Texas School Districts Eye Oklahoma's Striking Teachers

A school bus passes a group of striking teachers in Tulsa, Oklahoma on April 2.

A school bus passes a group of striking teachers in Tulsa, Oklahoma on April 2. Shutterstock

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The era of gouged school finances and interstate “teacher poaching” continues.

The Oklahoma teacher strike that started Monday is on course to last a while, and every day it continues, the temptation on the part of deeply frustrated Sooner State teachers to flee south to higher-paying Texas school districts is sure to grow.

Indeed, savvy Texas school district administrators are already honing their sales pitches as they watch events unfold in Oklahoma City.  

On Tuesday, nearly 200 of the state’s 550 school districts remained closed while thousands of teachers gathered at the State Capitol to continue protesting years of tax breaks and budget cuts that have frayed school finances and left teachers to make do with salaries that have dropped to the third-lowest in the nation. Teachers and the state employees supporting them are demanding lawmakers come up with $3.3 billion over the next three years to boost school budgets and to fund pay raises for all of the state’s public employees. Oklahoma’s lawmakers failed even to take up the issue Monday.

Muskogee, Oklahoma, school librarian Gina Batie told KRLD Radio in Dallas that Oklahoma teachers are looking to head south. "We're calling it 'the great Texodus,’” she said.  

Texas ranks 27th among the states in average teacher pay.

Dallas Mayor Mike Rawlings told KRLD that he welcomed Oklahoma’s teachers to come south and made a special pitch to the Sooner State’s best and brightest. He called attention to bonus packages available through the Dallas school district’s Teacher Excellence Initiative program.

“We have an opportunity for the teachers to make real money," Rawlings said. "If they're great performers, they need to make great money, just like our other professionals."

NBC affiliate KXAS picked up the story of Shawn Sheehan, Oklahoma’s 2016 Teacher of the Year. Last year, Sheehan moved to Lewisville in North Texas with his wife, Kaysi, also a high school teacher. They said that, with Texas salaries, their household income leapt by roughly $40,000.

“We stopped hoping and praying that Oklahoma would do the right thing for its educators and for its citizens,” said Sheehan. “We took matters into our own hands and made the move south.”

…The couple says it’s tough to see their fellow educators back in Oklahoma struggling. “I hope the public knows that Oklahoma educators aren’t starting with a strike. This isn’t step one. Not by a long shot. This is step one thousand and one.”

…Kaysi says she went from teaching 172 students a semester to 90. With smaller class sizes, the high school English teacher says she can spend more time with each student. Job satisfaction, along with pay, was a factor for the couple.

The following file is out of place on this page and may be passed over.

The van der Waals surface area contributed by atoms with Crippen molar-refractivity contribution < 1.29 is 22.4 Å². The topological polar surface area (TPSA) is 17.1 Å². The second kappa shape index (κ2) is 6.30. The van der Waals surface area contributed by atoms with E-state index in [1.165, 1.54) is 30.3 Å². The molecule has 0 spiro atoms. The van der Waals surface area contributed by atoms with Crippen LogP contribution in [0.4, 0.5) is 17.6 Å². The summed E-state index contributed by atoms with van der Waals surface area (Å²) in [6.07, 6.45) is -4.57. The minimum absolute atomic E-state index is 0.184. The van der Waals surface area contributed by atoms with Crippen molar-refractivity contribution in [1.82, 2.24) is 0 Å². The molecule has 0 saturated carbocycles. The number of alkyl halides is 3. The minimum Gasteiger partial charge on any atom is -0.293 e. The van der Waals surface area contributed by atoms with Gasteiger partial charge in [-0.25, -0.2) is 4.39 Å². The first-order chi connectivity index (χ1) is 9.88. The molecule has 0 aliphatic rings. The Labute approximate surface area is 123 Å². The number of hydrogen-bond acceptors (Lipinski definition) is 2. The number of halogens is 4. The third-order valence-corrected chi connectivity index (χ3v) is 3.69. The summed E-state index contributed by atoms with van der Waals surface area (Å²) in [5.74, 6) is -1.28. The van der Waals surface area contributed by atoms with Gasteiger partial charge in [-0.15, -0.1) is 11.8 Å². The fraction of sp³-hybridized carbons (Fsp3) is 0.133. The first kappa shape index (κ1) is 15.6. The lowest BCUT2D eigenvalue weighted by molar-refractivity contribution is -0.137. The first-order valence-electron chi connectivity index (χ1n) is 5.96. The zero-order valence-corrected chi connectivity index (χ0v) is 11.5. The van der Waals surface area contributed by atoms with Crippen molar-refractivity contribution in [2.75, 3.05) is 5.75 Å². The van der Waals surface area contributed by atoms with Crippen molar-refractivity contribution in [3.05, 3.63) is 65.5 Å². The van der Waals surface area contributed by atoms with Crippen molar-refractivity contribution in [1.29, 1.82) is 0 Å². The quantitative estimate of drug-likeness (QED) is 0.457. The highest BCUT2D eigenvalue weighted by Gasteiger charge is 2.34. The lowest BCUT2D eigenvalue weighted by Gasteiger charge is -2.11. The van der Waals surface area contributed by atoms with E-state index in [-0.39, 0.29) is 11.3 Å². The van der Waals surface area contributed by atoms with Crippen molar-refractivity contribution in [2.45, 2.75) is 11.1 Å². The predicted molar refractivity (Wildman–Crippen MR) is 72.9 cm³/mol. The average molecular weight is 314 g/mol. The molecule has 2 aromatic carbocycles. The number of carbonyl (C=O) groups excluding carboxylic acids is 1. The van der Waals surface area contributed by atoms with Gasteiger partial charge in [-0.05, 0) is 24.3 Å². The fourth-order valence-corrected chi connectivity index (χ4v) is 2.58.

The couple says the move to Texas was a last resort. They say they’d joined fellow teachers in rallies, advocated for one penny sale tax increase to fund schools and Shawn Sheehan even ran for office.

Don’t be surprised if Houston’s school district representatives set up shop soon right across from the Oklahoma State Capitol.

In 2014, Houston wooed teachers in North Carolina reeling from frozen salaries by holding job recruitment fairs in Charlotte, Greensboro and Raleigh. According to The Charlotte Observer, the Houston district reps conducted interviews on the spot and made job offers to teachers “certified in any of four critical shortage areas: secondary math, secondary science, bilingual education and special education.”

At the time, average teacher salaries in North Carolina ranked 46th in the nation, and tax-averse lawmakers there were struggling to agree on school finance figures and how to pay for any proposed teacher salary raises.

“It’s easy pickings to go to North Carolina,” Gayle Fallon, president of the Houston Federation of Teachers, said at the time. “The salary scale looks phenomenal to them.”

In 2008, it was California’s turn.

Republican Gov. Arnold Schwarzenegger, looking to close a $20 billion budget shortfall, was pushing a $4.8 billion cut to education funding. Districts across the state laid off thousands of teachers. The Los Angeles Times reported that the flood of pink slips drew recruiters from across the country.

“Districts in Arizona, Nevada, Hawaii, Kansas, Virginia and Texas have been buying newspaper ads and renting billboard space, calling teachers unions and sending recruiters to regions facing the biggest school budget crunches,” the L.A. Times reported.  

California Superintendent of Public Instruction Jack O'Connell lamented the arrival of the “raiding parties.” "We must stop the era of teacher poaching and make sure we fully compensate, respect and value our teachers," he said.

That was 10 years ago, the same year Oklahoma teachers last received a pay raise.

John Tomasic is a journalist who lives in Seattle.

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